Here's our summary of key economic events over the weekend that affect New Zealand with news the fourth pandemic wave rolling over Europe presents them with brutal choices, and will have global consequences.
But first up, we can report that Jay Powell will be re-nominated for a second four-year term as the head of the US Fed. Lael Brainard, an ex-academic, will be nominated as his deputy, replacing Trump appointed Richard Clarida, an ex-PIMCO adviser and academic.
Clarida has signaled that the Fed will likely taper faster when it announces the decisions at its mid-December meeting.
The Chicago Fed's National Activity Index bounced back strongly in October after a weak September result and activity levels picked up noticeably.
Completed home sales in October were unchanged from September, a slowing in this market. But the median price rise to US$393,900 (NZ$565,100) and the available inventory is now low at 10 weeks sales.
The Chinese central bank reviewed its loan prime rates and left them unchanged yesterday. That's 19 straight months of no-change.
In Hong Kong, they are getting inflation rising, +1.7% in October from -2.3% in September, even as economic activity is shrinking, a bad case of stagflation there.
In Hong Kong, HSBC is struggling to find an auditor big enough and brave enough to handle its requirements, despite a US$1 bln fee for a ten year contract. The job may go to a second-tier auditor.
In Taiwan we are starting to see some weakness in their export machine, unusual for them. Export orders rose only +14.6% in October, the lowest expansion in a year, and well below the +23% rise expected.
With the spreading fourth wave of the pandemic spreading fast in Europe, consumer confidence was expected to fall from already negative levels. But it is actually falling faster than expected as public safety lockdowns test the tolerance of the vaccine hesitant who despite the risks, are quite high in much of Europe. Despite that, consumer confidence is still above its long term average (which has always been quite negative).
In Germany, Angela Merkel said many citizens don’t seem to understand the severity of the situation. Her health minister said dramatically, by the end of their winter “just about everyone in Germany will probably be either vaccinated, recovered or dead”, leaving little possibility to survive as an unvaccinated German.
In Australia, banking behemoth CBA thinks Aussie house prices will fall -10% in 2023. They say the housing market is in the twilight of an incredible boom but when higher interest rates arrive in 2023, things will turn lower. Not all Aussie bank economists are as negative in their forecasts.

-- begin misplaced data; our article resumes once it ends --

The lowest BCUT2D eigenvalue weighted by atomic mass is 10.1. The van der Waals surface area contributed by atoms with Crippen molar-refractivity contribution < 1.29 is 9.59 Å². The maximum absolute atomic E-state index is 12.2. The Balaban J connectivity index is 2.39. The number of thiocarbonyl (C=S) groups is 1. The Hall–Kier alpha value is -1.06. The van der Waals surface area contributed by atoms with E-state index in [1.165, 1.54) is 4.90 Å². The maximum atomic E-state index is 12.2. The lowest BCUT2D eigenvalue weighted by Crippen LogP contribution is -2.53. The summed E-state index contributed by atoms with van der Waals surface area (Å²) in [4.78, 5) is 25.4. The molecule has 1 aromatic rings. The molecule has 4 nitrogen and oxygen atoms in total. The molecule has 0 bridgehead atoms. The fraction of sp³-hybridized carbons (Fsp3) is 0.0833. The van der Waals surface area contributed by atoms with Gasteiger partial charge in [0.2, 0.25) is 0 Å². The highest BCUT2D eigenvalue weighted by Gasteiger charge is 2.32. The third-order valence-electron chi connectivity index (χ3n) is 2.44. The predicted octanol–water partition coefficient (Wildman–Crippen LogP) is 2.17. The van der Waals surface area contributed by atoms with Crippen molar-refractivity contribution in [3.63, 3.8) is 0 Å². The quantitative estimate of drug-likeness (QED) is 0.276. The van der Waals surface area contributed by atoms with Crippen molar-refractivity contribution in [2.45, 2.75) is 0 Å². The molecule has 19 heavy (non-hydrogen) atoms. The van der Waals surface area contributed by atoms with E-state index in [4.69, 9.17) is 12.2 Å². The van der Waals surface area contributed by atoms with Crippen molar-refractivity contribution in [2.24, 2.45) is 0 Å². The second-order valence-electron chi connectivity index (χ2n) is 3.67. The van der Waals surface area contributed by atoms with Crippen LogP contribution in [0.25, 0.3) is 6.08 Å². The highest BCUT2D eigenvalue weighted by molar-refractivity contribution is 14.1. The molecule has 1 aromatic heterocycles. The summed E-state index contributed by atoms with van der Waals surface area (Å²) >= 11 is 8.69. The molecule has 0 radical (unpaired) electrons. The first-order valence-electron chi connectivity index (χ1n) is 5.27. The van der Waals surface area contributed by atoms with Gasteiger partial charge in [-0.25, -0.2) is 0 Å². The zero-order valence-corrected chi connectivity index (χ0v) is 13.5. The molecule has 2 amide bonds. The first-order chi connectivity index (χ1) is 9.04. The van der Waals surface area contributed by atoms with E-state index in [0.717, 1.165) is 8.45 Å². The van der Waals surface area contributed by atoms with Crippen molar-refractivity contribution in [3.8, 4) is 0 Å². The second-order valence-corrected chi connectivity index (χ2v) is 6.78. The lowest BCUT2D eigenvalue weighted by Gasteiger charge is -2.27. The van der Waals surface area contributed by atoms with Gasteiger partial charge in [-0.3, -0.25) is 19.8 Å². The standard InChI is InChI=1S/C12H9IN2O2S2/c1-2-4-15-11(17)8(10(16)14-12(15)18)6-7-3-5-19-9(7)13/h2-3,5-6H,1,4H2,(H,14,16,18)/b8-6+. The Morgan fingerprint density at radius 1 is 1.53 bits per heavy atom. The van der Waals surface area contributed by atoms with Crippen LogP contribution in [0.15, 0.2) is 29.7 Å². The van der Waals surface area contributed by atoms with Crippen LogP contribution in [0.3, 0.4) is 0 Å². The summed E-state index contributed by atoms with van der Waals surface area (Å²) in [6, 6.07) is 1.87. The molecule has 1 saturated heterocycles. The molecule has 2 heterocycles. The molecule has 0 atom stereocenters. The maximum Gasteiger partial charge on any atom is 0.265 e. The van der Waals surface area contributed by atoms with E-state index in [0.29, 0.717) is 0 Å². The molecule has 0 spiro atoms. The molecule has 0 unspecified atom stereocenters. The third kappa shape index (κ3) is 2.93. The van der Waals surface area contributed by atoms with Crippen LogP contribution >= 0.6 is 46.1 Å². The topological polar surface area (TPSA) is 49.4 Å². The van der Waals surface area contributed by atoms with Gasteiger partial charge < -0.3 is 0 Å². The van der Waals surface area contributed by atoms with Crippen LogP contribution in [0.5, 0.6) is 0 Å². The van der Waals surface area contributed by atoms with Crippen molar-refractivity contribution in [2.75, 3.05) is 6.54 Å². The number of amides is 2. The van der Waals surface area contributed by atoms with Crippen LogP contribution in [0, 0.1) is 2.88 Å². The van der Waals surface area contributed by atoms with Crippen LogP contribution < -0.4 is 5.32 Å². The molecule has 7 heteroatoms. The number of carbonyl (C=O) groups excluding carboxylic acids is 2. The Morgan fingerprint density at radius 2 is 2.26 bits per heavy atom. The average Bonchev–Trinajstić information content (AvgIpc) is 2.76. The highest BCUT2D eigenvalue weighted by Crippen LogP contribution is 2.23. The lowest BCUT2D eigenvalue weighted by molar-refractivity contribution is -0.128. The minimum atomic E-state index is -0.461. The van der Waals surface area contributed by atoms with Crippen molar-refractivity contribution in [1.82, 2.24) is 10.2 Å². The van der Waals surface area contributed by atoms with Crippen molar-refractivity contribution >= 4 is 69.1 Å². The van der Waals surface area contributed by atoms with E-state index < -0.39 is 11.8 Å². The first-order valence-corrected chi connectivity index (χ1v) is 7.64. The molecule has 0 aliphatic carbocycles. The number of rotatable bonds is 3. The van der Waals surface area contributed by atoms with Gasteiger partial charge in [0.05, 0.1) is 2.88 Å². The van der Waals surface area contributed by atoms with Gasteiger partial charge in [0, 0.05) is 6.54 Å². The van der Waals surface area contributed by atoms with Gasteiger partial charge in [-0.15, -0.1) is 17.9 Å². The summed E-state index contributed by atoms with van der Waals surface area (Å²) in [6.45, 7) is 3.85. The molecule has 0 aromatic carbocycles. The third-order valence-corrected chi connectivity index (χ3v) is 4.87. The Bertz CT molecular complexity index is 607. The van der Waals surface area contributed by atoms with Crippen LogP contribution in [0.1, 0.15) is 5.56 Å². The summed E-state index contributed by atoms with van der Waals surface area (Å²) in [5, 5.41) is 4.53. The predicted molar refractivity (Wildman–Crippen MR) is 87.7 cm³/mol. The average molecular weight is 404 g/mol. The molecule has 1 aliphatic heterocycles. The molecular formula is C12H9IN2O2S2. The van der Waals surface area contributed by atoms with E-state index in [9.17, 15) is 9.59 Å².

In Australia Delta cases in Victoria have slipped to 1029 cases reported there yesterday. There are now 9,533 active cases in the state and there were another 3 deaths yesterday. In NSW there were another 180 new community cases reported yesterday, another drop, with 2,696 active locally acquired cases, and they had one death yesterday. Queensland is reporting zero new cases again. The ACT has 11 new cases. Overall in Australia, just under 85% of eligible Aussies are fully vaccinated, plus 7% have now had one shot so far.
The UST 10yr yield opens today at 1.60% and up +5 bps since this time yesterday. The US 2-10 rate curve starts today flatter at +102 bps. And their 1-5 curve is steeper at +111 bps, while their 3m-10 year curve is much steeper at +151 bps. The Australian Govt ten year benchmark rate is +7 bps firmer at 1.85%. The China Govt ten year bond is still unchanged at 2.94%. The New Zealand Govt ten year is down -2 bps at 2.57%.
In New York, the S&P500 started its Monday session up +0.9% but has since given up much of that to be up just +0.2% in early afternoon trade. European markets all closed lower by about -0.2$, although London bucked that rend and ended up +0.4%. Yesterday, Tokyo ended up a minor +0.1%, Hong Kong fell -0.4%, while Shanghai finished up +0.6%. The ASX200 fell -0.6% and the NZX50 fell -1.0% yesterday.
The price of gold will start today much softer at US$1813 and down by -US$32 since this time yesterday, and a two week low.
And oil prices are +50 USc firmer at just over US$76/bbl in the US, while the international Brent price is now just over US$78.50/bbl. The US and some other consumer nations are getting ready to release some supplies from their strategic reserves. OPEC is threatening to curtail supplies, in response.
The Kiwi dollar opens today softer at just under 69.7 USc. Against the Australian dollar we are soft too at just over 96.2 AUc. Against the euro we are lower at 61.9 euro cents That means our TWI-5 starts today at 74.4 and actually its lowest since mid October.
The bitcoin price is -3.4% lower since this time yesterday, down to US$57,716. Volatility over the past 24 hours has been high at just over +/-3.0%.
The easiest place to stay up with event risk today is by following our Economic Calendar here ».